drama
Free verse no prescribed number of feet, no rhyme; 19 thC America, Whitman

Sonnets

Petrarchan abba abba cdcd cd


Shakespearean abab cdcd efef gg

Figures of speech
Alliteration repetition of a consonant
Assonance repetition of a vowel
Onomatopoeia imitation of the sounds of nature
Simile comparison of two things
Antithesis contrast of two ideas expressed by parallelism of words that are
opposites of each other to err is human, to forgive divine.
Hyperbole Hyperbole is the use of exaggeration as a rhetorical device or figure of
speech.
Gradation a scale or series of successive changes, stages, or degrees.
Tautology using several different words for one thing
Irony the use of words to convey a meaning that is the opposite of its literal
meaning.
Paradox contradiction, but something that might be true Im in hate and Im in
love
Oxymoron things that seem completely opposite, contradictory sweet harm,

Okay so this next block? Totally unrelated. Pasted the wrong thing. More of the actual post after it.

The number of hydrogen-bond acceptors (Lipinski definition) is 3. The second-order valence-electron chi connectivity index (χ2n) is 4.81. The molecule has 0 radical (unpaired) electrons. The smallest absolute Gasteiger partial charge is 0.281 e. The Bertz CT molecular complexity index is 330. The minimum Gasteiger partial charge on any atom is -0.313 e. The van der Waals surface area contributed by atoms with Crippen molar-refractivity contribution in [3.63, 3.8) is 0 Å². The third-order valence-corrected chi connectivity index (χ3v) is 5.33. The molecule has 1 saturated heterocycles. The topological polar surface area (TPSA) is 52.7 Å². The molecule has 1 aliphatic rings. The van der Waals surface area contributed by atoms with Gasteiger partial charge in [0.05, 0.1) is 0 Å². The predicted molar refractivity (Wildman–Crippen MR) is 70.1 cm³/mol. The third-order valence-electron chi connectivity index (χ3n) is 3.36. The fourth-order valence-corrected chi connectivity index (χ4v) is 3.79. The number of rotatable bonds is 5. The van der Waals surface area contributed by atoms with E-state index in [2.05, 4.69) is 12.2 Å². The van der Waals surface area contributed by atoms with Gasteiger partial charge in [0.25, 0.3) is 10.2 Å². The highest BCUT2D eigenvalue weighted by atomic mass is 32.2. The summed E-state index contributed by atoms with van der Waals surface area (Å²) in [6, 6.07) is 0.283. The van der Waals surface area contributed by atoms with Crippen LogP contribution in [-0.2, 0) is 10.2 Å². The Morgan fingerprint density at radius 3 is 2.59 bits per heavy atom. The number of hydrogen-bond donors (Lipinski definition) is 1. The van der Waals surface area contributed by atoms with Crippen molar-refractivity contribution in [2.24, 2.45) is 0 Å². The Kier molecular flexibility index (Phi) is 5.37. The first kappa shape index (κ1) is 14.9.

darkness visible
Metaphor - a figure of speech in which a word or phrase is applied to an object or
action to which it is not literally applicable.
Conceit extended metaphor
Metonymy naming one thing after another with which it is associated

Personification - the attribution of human nature or character to animals,


inanimate objects, etc.
Poetic image painting a picture with words
Rhetorical question formed as a question but has meaning of a statement.
Combining words into a sentence to convey certain meaning using WO
Objective correlative uses a formula to indirectly express and emotion; set of
objects, scenes, symbols etc.
Allegory whole work could be an allegory, means to say something otherwise,
like metaphor
Symbol a sign that stands for something else, some are universal, and some are
individual for the writer